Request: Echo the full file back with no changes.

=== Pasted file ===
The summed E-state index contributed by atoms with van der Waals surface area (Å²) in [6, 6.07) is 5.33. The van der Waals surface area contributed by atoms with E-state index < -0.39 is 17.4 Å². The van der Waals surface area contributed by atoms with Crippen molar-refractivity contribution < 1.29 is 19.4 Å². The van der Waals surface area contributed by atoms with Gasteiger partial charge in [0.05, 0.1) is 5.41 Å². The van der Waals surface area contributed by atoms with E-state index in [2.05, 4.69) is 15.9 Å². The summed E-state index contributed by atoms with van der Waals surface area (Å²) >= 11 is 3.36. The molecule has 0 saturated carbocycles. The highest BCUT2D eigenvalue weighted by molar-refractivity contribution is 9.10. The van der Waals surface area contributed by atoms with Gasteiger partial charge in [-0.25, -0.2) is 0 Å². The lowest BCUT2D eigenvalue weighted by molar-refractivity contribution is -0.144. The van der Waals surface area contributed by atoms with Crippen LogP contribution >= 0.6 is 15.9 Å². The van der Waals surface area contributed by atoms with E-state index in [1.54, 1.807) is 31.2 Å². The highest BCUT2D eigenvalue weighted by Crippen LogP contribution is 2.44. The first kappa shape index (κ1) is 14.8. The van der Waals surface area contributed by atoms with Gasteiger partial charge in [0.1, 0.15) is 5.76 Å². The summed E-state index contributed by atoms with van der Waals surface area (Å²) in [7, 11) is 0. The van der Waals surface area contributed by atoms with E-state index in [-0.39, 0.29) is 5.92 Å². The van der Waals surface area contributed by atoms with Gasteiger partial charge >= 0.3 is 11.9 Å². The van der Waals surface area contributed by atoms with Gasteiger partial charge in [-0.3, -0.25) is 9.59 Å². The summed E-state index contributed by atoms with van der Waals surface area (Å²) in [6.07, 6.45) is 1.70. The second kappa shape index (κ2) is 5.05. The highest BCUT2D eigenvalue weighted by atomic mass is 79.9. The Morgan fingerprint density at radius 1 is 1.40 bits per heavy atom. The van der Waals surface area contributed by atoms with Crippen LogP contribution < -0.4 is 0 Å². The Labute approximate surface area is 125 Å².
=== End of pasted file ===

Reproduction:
The summed E-state index contributed by atoms with van der Waals surface area (Å²) in [6, 6.07) is 5.33. The van der Waals surface area contributed by atoms with E-state index < -0.39 is 17.4 Å². The van der Waals surface area contributed by atoms with Crippen molar-refractivity contribution < 1.29 is 19.4 Å². The van der Waals surface area contributed by atoms with Gasteiger partial charge in [0.05, 0.1) is 5.41 Å². The van der Waals surface area contributed by atoms with E-state index in [2.05, 4.69) is 15.9 Å². The summed E-state index contributed by atoms with van der Waals surface area (Å²) >= 11 is 3.36. The molecule has 0 saturated carbocycles. The highest BCUT2D eigenvalue weighted by molar-refractivity contribution is 9.10. The van der Waals surface area contributed by atoms with Gasteiger partial charge in [-0.25, -0.2) is 0 Å². The lowest BCUT2D eigenvalue weighted by molar-refractivity contribution is -0.144. The van der Waals surface area contributed by atoms with Crippen LogP contribution >= 0.6 is 15.9 Å². The van der Waals surface area contributed by atoms with E-state index in [1.54, 1.807) is 31.2 Å². The highest BCUT2D eigenvalue weighted by Crippen LogP contribution is 2.44. The first kappa shape index (κ1) is 14.8. The van der Waals surface area contributed by atoms with Gasteiger partial charge in [0.1, 0.15) is 5.76 Å². The summed E-state index contributed by atoms with van der Waals surface area (Å²) in [7, 11) is 0. The van der Waals surface area contributed by atoms with E-state index in [-0.39, 0.29) is 5.92 Å². The van der Waals surface area contributed by atoms with Gasteiger partial charge >= 0.3 is 11.9 Å². The van der Waals surface area contributed by atoms with Gasteiger partial charge in [-0.3, -0.25) is 9.59 Å². The summed E-state index contributed by atoms with van der Waals surface area (Å²) in [6.07, 6.45) is 1.70. The second kappa shape index (κ2) is 5.05. The highest BCUT2D eigenvalue weighted by atomic mass is 79.9. The Morgan fingerprint density at radius 1 is 1.40 bits per heavy atom. The van der Waals surface area contributed by atoms with Crippen LogP contribution < -0.4 is 0 Å². The Labute approximate surface area is 125 Å².